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The Covid-19 crisis has put a dramatic strain on public finances. Tax revenues are in decline as the recession takes its toll on businesses and families. Meanwhile, public spending is skyrocketing due to inevitable federal and local stimulus relief packages. To bridge the gap, some legislators are contemplating new sources of taxation, and a favorite target is emerging: tech companies. As the apparent winners in the current economic crisis, they look like ideal sources of revenue, and a “digital tax” seems to be the legislators’ favorite mechanism. Look no further than Maryland, which today becomes the first state to adopt a digital tax on online advertising revenues. It may pave the way for other states follow, but Maryland’s digital tax will not prove to be a way out of the crisis. It will only make the crisis linger.
The first problem is that while digital taxes may appear to be targeted toward big tech companies, they really constitute a much broader penalty on innovation. Although big tech companies attract most of the media attention—and the lion’s share of regulators’ scrutiny—the entire tech industry has benefitted from the pandemic. That’s because, from small start-ups to large corporations, digitally innovative companies have been the ones most ready and able to adapt well as the inexorable digital transformation of the economy suddenly accelerated.
To tax digital companies that were innovating before and managed to continue innovating through the crisis is to punish innovative, risk-taking activities, and thus deter further innovation. And worse yet, to tax digital companies in order to refund less innovative firms will only delay the digital revolution’s full-fledged benefits, which will come at the expense of American competitiveness nationally and internationally. That is what the tax-and-transfer mechanism induced by digital taxes such as Maryland’s accomplishes. It is tantamount to taxing innovative companies to transfer “entrepreneurial rents,” as the economist Joseph Schumpeter wrote, to digitally illiterate companies.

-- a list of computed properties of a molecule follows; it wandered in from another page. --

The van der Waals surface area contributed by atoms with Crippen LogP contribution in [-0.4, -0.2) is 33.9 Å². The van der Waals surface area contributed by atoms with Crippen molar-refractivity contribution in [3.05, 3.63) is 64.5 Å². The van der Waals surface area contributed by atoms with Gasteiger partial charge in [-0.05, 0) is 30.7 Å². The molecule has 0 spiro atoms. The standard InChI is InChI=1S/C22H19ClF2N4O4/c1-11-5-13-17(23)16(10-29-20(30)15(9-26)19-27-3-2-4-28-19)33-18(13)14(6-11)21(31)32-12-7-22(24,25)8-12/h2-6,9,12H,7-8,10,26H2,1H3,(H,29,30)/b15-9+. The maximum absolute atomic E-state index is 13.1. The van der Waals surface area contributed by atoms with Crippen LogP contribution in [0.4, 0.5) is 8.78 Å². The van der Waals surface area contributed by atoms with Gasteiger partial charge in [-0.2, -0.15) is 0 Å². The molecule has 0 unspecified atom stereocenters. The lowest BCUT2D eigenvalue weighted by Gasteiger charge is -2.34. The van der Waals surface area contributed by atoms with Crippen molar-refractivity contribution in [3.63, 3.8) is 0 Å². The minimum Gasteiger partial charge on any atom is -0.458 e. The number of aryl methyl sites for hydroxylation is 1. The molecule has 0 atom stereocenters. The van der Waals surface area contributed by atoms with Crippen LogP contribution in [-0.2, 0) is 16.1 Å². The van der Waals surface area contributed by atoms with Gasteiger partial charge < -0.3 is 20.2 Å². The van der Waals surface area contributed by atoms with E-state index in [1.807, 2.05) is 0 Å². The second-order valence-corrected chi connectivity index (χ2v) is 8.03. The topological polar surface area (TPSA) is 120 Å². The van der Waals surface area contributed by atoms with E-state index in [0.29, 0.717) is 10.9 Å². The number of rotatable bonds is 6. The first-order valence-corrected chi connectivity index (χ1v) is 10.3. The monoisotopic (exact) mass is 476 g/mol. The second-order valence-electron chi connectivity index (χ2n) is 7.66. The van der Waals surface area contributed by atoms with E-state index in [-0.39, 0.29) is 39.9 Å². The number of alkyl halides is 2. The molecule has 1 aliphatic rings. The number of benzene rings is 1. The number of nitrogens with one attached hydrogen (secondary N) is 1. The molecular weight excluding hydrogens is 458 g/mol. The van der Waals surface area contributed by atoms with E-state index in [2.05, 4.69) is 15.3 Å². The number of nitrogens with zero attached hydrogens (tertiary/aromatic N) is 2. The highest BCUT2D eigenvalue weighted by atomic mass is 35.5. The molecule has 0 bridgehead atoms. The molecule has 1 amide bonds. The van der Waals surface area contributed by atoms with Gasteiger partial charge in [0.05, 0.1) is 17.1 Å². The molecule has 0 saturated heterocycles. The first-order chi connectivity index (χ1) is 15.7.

As a way out of the crisis, we need more digitally competitive and innovative companies, not less. We need more risk-taking companies investing in technological assets, not risk-averse business owners resting on their laurels. Digital taxation thus is not the solution to the fiscal crunch the pandemic has created. It will instead delay the economy’s exit from the crisis. We do not need digital taxation, we need digital incentivization.
Moreover, to enforce a digital tax at the local level based on budgetary arguments emulates the European Union’s disingenuous justifications for a comparable “digital levy.” Policymakers there had plans to tax tech companies—the pandemic gave them a reason to do so. But the United States has consistently opposed the efforts, retaliating whenever such taxes were enforced. The U.S. position has, through consecutive presidencies, fostered international discussions in the OECD to ensure that tech companies are taxed without suspicions of disguised protectionism under the moniker of “digital sovereignty.” Consequently, Maryland’s digital tax, and any other state’s digital taxes that may follow, would frustrate the ongoing U.S. efforts and run counter to the whole rationale of cooperating internationally on fair corporate taxation. If unilaterally taxing digital companies at the national level is inappropriate, then doing so at the state level is, a fortiori, even less appropriate. We do not need digital taxation; we need digital cooperation.
Finally, Maryland’s digital tax on online advertising revenue is not a narrow tax applicable to a small set of companies—it is a broad tax, making the Internet less competitive. Indeed, since ad-funded business models constitute a large ratio of tech companies, the digital tax on advertising revenue threatens the business models’ competitiveness however essential to the Internet’s history and future. Taxing advertising revenue would disproportionately harm small ad-tech companies as opposed to ad-tech giants. Also, online advertising is a powerful way for entrants to effectively compete with incumbents in different economic sectors. Thus, the digital tax risks fossilizing competition, not reinvigorating it.
Ultimately, taxing advertising revenues jeopardizes ad-funded digital services, so consumers may start paying for services and products they currently use for free. Should budgetary concerns justify such consumer harm in times when households’ purchasing power are strained? We do not need digital taxation; we need digital protection of purchasing power.
Maryland’s digital tax set an unfortunate precedent at an inconvenient time and for insincere reasons. We need to bridge the digital divide and harness digital capabilities. That is the best relief from the crisis we can expect.